Examining global successes and challenges in regulating crypto: Report

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Crypto regulation remains controversial, with different governments taking different approaches, but growing adoption will likely lead to more clarity.

The use and popularity of cryptocurrencies have significantly increased in recent years, but their decentralized nature makes them difficult to regulate, and the lack of a clear framework has led to concerns about money laundering, terrorist financing and consumer protection. Over 90 countries have introduced cryptocurrency regulations since 2014, with 28 adopting crypto-related laws in 2022.

The Cointelegraph Research Blockchain Regulation Database provides an overview of the legal landscape surrounding blockchain and cryptocurrency worldwide as well as the regulations that apply to various activities. Through its user-friendly interface, the database provides information on matters such as the legal status of crypto in multiple jurisdictions, the latest news and updates, and compliance assistance with Anti-Money Laundering (AML) and Combating the Financing of Terrorism requirements. It’s updated weekly and reviewed monthly for perfect data accuracy, meaning it can be a helpful tool for those involved in the crypto space.

Explore the Cointelegraph Research Regulation Database report

The regulatory landscape for crypto varies widely across the globe. Countries like Japan and Switzerland have established clear rules around cryptocurrencies. Japan has been recognized as “well developed” and an “early mover” in crypto regulation, while Switzerland updated its Financial Market Supervisory Authority AML ordinance in November 2022 to prevent large payments from being split to avoid identity checks.

Asia

South Korea has implemented a law to regulate virtual assets under which all crypto service providers must register with financial regulators and adjust their AML and Know Your Customer (KYC) systems. The country’s Ministry of Justice also plans to introduce a “Virtual Currency Tracking System” in 2023 to combat money laundering and develop an independent tracking system in the second half of the year.

China adopted a more forceful stance by banning initial coin offerings, a commonly used method to raise funds for cryptocurrency ventures. Moreover, the Chinese government has taken measures to control the crypto exchange and mining industries, expressing concerns over financial instability and illegal activities. Similarly, Vietnam prohibited the use of Bitcoin (BTC) and other similar cryptocurrencies as payment methods.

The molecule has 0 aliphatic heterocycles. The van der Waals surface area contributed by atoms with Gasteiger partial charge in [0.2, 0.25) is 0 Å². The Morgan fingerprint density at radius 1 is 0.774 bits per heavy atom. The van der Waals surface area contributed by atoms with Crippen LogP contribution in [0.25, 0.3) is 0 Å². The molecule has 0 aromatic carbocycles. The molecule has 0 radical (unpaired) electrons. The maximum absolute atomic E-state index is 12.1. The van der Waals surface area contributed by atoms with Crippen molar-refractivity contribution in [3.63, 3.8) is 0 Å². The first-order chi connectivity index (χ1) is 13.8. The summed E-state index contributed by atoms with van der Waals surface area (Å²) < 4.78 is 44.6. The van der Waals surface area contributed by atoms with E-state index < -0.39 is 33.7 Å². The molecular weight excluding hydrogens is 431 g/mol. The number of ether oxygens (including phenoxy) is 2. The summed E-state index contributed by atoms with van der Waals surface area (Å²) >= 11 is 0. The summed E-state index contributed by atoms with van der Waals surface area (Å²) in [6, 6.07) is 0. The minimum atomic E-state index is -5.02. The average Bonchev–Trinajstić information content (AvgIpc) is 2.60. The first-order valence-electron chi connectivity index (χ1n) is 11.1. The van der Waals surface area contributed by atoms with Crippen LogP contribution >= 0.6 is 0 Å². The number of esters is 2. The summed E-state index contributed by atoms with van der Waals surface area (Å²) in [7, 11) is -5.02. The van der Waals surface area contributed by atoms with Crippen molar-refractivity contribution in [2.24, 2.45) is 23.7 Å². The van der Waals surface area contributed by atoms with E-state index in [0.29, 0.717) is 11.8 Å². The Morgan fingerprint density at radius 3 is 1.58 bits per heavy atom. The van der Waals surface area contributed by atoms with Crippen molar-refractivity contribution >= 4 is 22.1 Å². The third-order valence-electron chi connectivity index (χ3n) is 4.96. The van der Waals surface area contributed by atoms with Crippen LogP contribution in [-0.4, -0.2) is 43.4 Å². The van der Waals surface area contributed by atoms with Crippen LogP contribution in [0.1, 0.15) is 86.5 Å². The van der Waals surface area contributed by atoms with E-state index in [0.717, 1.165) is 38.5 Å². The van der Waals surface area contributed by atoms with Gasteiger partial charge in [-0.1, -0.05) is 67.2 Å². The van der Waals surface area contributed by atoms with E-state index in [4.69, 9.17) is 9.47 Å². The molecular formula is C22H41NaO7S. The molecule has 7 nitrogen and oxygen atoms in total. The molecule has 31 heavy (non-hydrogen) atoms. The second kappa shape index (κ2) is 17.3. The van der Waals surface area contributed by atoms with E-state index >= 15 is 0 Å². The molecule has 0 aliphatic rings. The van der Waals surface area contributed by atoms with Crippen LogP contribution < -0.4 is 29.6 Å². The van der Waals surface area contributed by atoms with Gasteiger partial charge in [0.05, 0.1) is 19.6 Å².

South and North America

On the other hand, the United States has no overarching regulatory framework for cryptocurrencies. However, the Securities and Exchange Commission has taken a particular interest in the space and has brought several high-profile enforcement actions against companies that have violated securities laws in relation to their crypto offerings.

In South America, cryptocurrency regulation is still in its early stages, with each country taking a different approach toward the emerging technology. On May 5, 2022, the Central Bank of the Argentine Republic (BCRA) issued a statement explicitly stating that financial institutions are prohibited from facilitating crypto transactions on behalf of clients or providing digital asset trading services to customers. The Colombian government, in turn, has taken a more proactive approach to cryptocurrency regulation, with cryptocurrency exchanges required to register with the government and AML and KYC requirements in place to monitor transactions.

Europe

The European Union is actively regulating cryptocurrencies and in March 2023 introduced an updated Sixth Anti-Money Laundering Directive that requires cryptocurrency exchanges to perform KYC checks on their customers and report suspicious transactions.

The EU is also currently considering a new regulatory framework for cryptocurrencies that would align them with existing financial regulations. In Germany, cryptocurrencies are recognized as financial instruments and are subject to the same regulations as other financial instruments. In contrast, France has implemented a tax regime that is favorable to cryptocurrency transactions, as only converting crypto into fiat currency, realizing gains exceeding 305 euros ($337) from the disposal of assets, and acquiring crypto through mining are taxable events.

Exploring the prospects

Regulating crypto is tough due to its decentralized nature, but a global regulatory body for crypto could help. Clear, predictable frameworks have the potential to improve confidence and development and help protect consumers from fraud.

Crypto regulation is a complex, ever-changing field, with each country seeking to develop an individual approach. And so far in 2023, the efforts of lawmakers only continue to intensify.

The opinions expressed in this article are for general informational purposes only and are not intended to provide specific advice or recommendations for any individual or on any specific security or investment product.

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